There are those who rate Exotic Moog (1969) or Hypnotique (1959) higher. But Exotica's made the watertight case for exotic jazz music as an art form in itself; until then, it was thought the silly, transient stuff of teenagers...
Without this ... Jungle Jazz would be a very different beast.

Martin Denny
Another Taste of Honey (1963)
There are those who rate Exotic Moog (1969) or Hypnotique (1959) higher. But Exotica's made the watertight case for exotic jazz music as an art form in itself; until then, it was thought the silly, transient stuff of teenagers...
Without this ... Jungle Jazz would be a very different beast.


Martin Denny
Versatile (1963)
There are those who rate Exotic Moog (1969) or Hypnotique (1959) higher. But Exotica's made the watertight case for exotic jazz music as an art form in itself; until then, it was thought the silly, transient stuff of teenagers...
Without this ... Jungle Jazz would be a very different beast.


Martin Denny
Taste of Hits (1964)
There are those who rate Exotic Moog (1969) or Hypnotique (1959) higher. But Exotica's made the watertight case for exotic jazz music as an art form in itself; until then, it was thought the silly, transient stuff of teenagers...
Without this ... Jungle Jazz would be a very different beast.


Martin Denny
Latin Village (1964)
There are those who rate Exotic Moog (1969) or Hypnotique (1959) higher. But Exotica's made the watertight case for exotic jazz music as an art form in itself; until then, it was thought the silly, transient stuff of teenagers...
Without this ... Jungle Jazz would be a very different beast.


Martin Denny
Hawaii Tattoo (1964)
There are those who rate Exotic Moog (1969) or Hypnotique (1959) higher. But Exotica's made the watertight case for exotic jazz music as an art form in itself; until then, it was thought the silly, transient stuff of teenagers...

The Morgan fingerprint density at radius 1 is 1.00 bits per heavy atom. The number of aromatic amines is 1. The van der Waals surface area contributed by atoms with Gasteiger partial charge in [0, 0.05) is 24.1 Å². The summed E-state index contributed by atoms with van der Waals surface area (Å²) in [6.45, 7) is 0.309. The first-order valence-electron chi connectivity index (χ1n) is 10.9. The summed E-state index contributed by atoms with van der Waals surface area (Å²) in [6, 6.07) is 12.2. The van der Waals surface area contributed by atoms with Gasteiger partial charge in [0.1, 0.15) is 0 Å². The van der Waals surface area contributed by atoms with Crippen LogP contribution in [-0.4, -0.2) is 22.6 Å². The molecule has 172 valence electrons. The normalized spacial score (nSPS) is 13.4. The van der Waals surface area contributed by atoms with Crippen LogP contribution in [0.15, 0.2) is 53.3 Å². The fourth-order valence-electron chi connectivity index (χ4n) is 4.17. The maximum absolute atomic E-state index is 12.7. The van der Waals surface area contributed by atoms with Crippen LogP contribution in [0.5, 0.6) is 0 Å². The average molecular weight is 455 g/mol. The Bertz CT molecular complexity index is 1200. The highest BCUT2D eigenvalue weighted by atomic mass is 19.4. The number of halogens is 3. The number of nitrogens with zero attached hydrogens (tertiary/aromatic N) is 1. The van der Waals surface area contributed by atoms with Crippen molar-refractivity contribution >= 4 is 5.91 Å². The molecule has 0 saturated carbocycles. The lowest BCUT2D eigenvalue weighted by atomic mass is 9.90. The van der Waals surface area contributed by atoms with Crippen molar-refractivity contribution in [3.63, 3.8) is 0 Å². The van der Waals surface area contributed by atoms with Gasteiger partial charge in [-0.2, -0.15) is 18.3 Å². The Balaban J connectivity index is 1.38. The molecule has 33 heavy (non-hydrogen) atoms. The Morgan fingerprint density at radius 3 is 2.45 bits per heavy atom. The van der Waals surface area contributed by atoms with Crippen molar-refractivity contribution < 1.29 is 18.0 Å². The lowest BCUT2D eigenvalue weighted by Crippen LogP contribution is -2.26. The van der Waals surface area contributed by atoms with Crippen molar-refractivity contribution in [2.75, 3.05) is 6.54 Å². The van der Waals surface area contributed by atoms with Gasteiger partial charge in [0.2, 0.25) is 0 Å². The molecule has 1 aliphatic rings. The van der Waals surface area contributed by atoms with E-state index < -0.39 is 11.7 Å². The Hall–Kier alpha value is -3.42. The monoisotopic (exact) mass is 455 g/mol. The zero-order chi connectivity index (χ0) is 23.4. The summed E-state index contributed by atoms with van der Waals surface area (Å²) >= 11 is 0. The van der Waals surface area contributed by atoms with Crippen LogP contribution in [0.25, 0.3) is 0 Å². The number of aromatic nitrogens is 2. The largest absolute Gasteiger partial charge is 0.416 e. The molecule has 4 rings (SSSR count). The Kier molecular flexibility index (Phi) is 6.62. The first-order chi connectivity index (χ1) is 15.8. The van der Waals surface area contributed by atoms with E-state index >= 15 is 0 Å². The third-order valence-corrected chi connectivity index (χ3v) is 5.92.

Without this ... Jungle Jazz would be a very different beast.


Martin Denny
Spanish Village (1965)
There are those who rate Exotic Moog (1969) or Hypnotique (1959) higher. But Exotica's made the watertight case for exotic jazz music as an art form in itself; until then, it was thought the silly, transient stuff of teenagers...
Without this ... Jungle Jazz would be a very different beast.


Martin Denny
Golden Hawaiian Hits (1965)
There are those who rate Exotic Moog (1969) or Hypnotique (1959) higher. But Exotica's made the watertight case for exotic jazz music as an art form in itself; until then, it was thought the silly, transient stuff of teenagers...
Without this ... Jungle Jazz would be a very different beast.


Martin Denny
Martin Denny (1966)
There are those who rate Exotic Moog (1969) or Hypnotique (1959) higher. But Exotica's made the watertight case for exotic jazz music as an art form in itself; until then, it was thought the silly, transient stuff of teenagers...
Without this ... Jungle Jazz would be a very different beast.


Martin Denny
Hawaiian A Go-Go (1966)
There are those who rate Exotic Moog (1969) or Hypnotique (1959) higher. But Exotica's made the watertight case for exotic jazz music as an art form in itself; until then, it was thought the silly, transient stuff of teenagers...
Without this ... Jungle Jazz would be a very different beast.


Martin Denny
Golden Greats (1966)
There are those who rate Exotic Moog (1969) or Hypnotique (1959) higher. But Exotica's made the watertight case for exotic jazz music as an art form in itself; until then, it was thought the silly, transient stuff of teenagers...
Without this ... Jungle Jazz would be a very different beast.


Martin Denny
Hawaii (1966)
There are those who rate Exotic Moog (1969) or Hypnotique (1959) higher. But Exotica's made the watertight case for exotic jazz music as an art form in itself; until then, it was thought the silly, transient stuff of teenagers...